For a little extra draw, the road leading to the shrine gets packed with market stalls when it’s time for Hutsumōde.
4. Sensoji Temple, Tokyo, Japan
Founded in 628, Sensoji wins the award for Tokyo’s oldest temple. Other than its age, the shrine is known for its Kaminari-mon gates and is one of the most famous shrines in Japan. Approximately 30 million people visit a year, and about 10% of that is for Hatsumōde.
If you choose to visit Sensoji temple on New Year’s Eve, it’ll be crowded, but you’ll get the change to witness monks ring Joya No Kane, when the temple bells ringing out the old year 108 times.
5. Ise Grand Shrine, Mie Prefecture, Japan
Said to be one of Japan’s holiest shrines, this may be the one to visit if you’re looking to feel something especially spiritual. This shrine is considered to be so scared that a chief priest or priestess from the Japanese Imperial Family must pay a visit.
There’s both an inner and outer shrine—the first is dedicated to the sun goddess Amaterasu whose sacred mirror is said to be housed there.
The shrine can also be seen as unique because of its slightly more minimalist design and the fact that the complex houses about 125 smaller shrines.
Another nice reason to visit this shrine for Hatsumōde is Mie Prefecture has a fairly temperate climate, and snow is rare for the area—even in winter!
6. Naritasan Shinshoji Temple, Chiba Prefecture, Japan
Located in Narita, Chiba, this shrine is one of the largest; its grounds cover over 50 acres! Given its size, it hosts multiple temple buildings and each has a different kind of blessing.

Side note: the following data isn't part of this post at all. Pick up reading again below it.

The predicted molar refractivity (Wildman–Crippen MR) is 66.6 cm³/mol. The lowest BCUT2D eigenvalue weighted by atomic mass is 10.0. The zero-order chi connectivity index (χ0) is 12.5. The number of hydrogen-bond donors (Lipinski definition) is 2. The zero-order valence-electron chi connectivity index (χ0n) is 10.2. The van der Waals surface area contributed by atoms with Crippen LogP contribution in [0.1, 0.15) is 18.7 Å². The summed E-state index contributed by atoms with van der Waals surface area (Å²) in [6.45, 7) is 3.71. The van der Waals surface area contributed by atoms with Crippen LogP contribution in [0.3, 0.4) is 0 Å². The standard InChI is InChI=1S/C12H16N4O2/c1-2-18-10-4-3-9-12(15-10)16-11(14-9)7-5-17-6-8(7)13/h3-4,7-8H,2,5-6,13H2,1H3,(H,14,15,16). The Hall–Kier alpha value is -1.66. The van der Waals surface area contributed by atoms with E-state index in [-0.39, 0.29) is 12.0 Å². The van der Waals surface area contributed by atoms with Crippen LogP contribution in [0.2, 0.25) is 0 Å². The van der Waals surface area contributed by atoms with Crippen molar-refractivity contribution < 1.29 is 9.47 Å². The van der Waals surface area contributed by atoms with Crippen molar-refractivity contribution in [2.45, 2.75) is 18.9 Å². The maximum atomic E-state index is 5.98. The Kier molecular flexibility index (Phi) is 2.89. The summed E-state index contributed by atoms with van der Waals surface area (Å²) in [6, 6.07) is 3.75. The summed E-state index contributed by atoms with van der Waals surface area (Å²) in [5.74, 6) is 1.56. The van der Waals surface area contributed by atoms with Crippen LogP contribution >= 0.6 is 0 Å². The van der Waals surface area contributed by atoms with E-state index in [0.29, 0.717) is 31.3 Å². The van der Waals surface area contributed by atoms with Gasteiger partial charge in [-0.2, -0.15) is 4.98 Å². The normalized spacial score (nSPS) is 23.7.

At midnight on New Year’s Eve, the temple hosts a ritual where cedar sticks are burned before an idol to ask for peace and safety.
Also, like Fushimi Inari Taisha and its foxes, Naritasan is known for eels and features themed dishes like unaju, an eel rice bowl.
7. Itsukushima Shrine, Hiroshima Prefecture, Japan
Another one of the more unique shrines on this list, Itsukushima is also renowned for its location. The shine is right by the oceanside, and its famous torii actually stands in the ocean!
Itsukushima shrine is a must-see for Hatsumōde, or honestly anytime of the year, because it’s said to be the home of one of Japan’s most gorgeous views, especially during sunset.
8. Kiyomizu-dera, Kyoto, Japan
Located in Kyoto prefecture, this Buddhist temple is one of the most popular among tourists, between its cherry blossoms, fall foliage, and Hatsumōde.
The temple is associated with many Japanese legends, but it’s arguably most famous for its Otowa Waterfall. What’s so special about this waterfall is its three different streams of water which are said to bring three different kinds of luck: academic success, longevity, and love.
While celebrating New Year’s is limited to a single night in the U.S., Hatsumōde and other celebrations occur over four days in Japan. People visit the country’s many shrines for their architecture, atmosphere, views, and legends, but most importantly, to bring good fortune into the new year.
How are you celebrating the New Year? Tell us in the comments!